Journey Healing Centers Prevention Plan For Avoiding Holiday Alcohol Abuse

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  • (1888PressRelease) November 25, 2010 - With the holiday season kicking off with Thanksgiving and a new UK study (Oct 2010) showing alcohol as the 'most harmful drug,' followed by crack and heroin, Journey Healing Centers (drug and alcohol treatment centers) releases a proactive Prevention Plan for avoiding alcohol abuse and getting loved ones back this holiday. According the U.S. Centers for Disease Control and Prevention (CDC), more than 33 million adults have reported binge drinking in the past year, which makes this call-to-action even more urgent.

    After helping thousands overcome alcohol addiction, Journey Healing Centers ( releases proactive steps families can take to reduce holiday alcohol abuse during a time when binge drinking skyrockets. With the additional recession pressures, drinking rates have jumped to a 25-year high in the US with 67% of adults drinking (Gallup Poll). While many drink responsibly, the CDC reports 15% of all Americans regularly binge drink (4+ drinks for women, and 5+ drinks for men in one drinking session.) The FDA also recently raised concerns over the health risks of energy drinks pre-mixed with alcohol by sending warning letters to distributors of Four Loko, Joose, Max and others. Many of these energy drinks are packaged in oversize 23.5-ounce cans with 12% alcohol (the equivalent of four or five beers, which is binge drinking).

    To prevent drinking disasters, families need to take action this holiday. Alcoholism is a family problem that gets highlighted over Thanksgiving, Christmas, Hanukkah and New Year's when alcohol is flowing at every event. Lisa Lannon, Co-Founder of Journey Healing Centers, did an intervention/ultimatum with her husband after Thanksgiving that saved their marriage. Lisa explains, "Let your loved one know how much you care, share the great qualities they do have, explain that their addiction is getting in the way, and discuss treatment options."

    UK researchers recently rated alcohol as the most dangerous substance based on the overall dangers to the individual and society as a whole. According to the National Institute on Alcohol Abuse and Alcoholism (NIAAA), the worldwide number of alcohol related deaths is calculated at over 2,000 people per day, and over 300 deaths per day in the US alone. While not drinking is the safest solution for fighting alcoholism, not everyone can quit cold turkey like President George W Bush mentions in his book, Dead Certain. To help loved ones avoid alcohol abuse, the licensed doctors and therapists at Journey Healing Centers recommend families:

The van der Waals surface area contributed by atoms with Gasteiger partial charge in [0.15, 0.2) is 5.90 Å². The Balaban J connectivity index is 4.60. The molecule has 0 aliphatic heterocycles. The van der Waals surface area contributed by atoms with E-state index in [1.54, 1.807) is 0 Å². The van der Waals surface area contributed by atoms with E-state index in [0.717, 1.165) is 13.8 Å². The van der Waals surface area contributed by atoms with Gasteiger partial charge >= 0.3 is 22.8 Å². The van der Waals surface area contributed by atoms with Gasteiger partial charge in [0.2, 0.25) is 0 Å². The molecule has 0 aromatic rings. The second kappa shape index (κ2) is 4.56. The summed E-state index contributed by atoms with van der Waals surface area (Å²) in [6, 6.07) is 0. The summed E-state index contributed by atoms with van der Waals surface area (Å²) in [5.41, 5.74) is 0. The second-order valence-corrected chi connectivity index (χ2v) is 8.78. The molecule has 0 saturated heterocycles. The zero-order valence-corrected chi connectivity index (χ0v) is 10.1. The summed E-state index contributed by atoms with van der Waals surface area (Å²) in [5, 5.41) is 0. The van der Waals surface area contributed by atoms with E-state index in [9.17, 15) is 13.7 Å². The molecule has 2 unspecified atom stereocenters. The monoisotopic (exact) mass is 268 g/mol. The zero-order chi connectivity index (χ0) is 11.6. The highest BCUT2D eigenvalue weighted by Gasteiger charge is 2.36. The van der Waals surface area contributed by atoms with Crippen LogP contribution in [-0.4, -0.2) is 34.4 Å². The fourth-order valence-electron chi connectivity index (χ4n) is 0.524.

1. Reduce Alcohol Supplies - Families should limit the amount of alcohol (or not have alcohol at all) in their home over the holidays as a first step. While cutting back won't stop alcoholics from bringing their own or running out for more, less or no alcohol in the home can be one way to discourage drinking disasters.

    2. Focus the Family on Positive Conversations - By giving compliments, discussing positive events, and congratulating loved ones on achievements, it decreases chances of family arguments or outbursts by loved ones.

    3. Avoid Serving Energy Drinks with Alcohol - Avoid mixing the popular Red Bull and Vodka drink over the holidays because the caffeine and alcohol mix is dangerous. The FDA just sent warning letters in mid-November to beverage companies who make pre-mixed versions stating these drinks (Core High Gravity, Moonshot, Joose, etc) are illegal and must change within 15 days or be taken off the market. According to Senator Charles E Schumer (New York), "The drinks are spreading like a plague across the country, and you need to do everything you can to protect children from the severe and deadly consequences of drinks like Four Loko." Students are being hospitalized, and suffering in many ways such as alcohol poisoning, cardiac arrest, and loss of life.

    4. Address Concerns with Caring Interventions - If a family member's drinking gets out of control, consider an intervention with goodwill intentions over the holidays. Pull the person aside, and speak one-on-one to minimize embarrassment and defensiveness. For support, Journey Healing Centers offers a free 24-hour addiction hotline (1-866-774-5119) with Addiction Specialists who can provide advice about what to say. Alcoholism is a very serious disease that cannot be treated lightly. It's important to prevent alcohol abuse and get loved ones back this holiday, before it's too late.

    Journey Healing Centers operates drug and alcohol rehabilitation centers in Arizona and Utah, and has been featured on MTV's Gone Too Far, PBS, ABC News 15 Phoenix, Fox 10 Phoenix, ABC 4 Salt Lake City, Channel 3/ AZ Family,, Psychology Today and in People Magazine. Journey Healing Centers has supported thousands dealing with addictions through Residential Programs, Intensive Outpatient Programs (IOP), Sober Living Homes, Aftercare and a Free 24-Hour Hotline with Addiction Specialists: 1-866-774-5119

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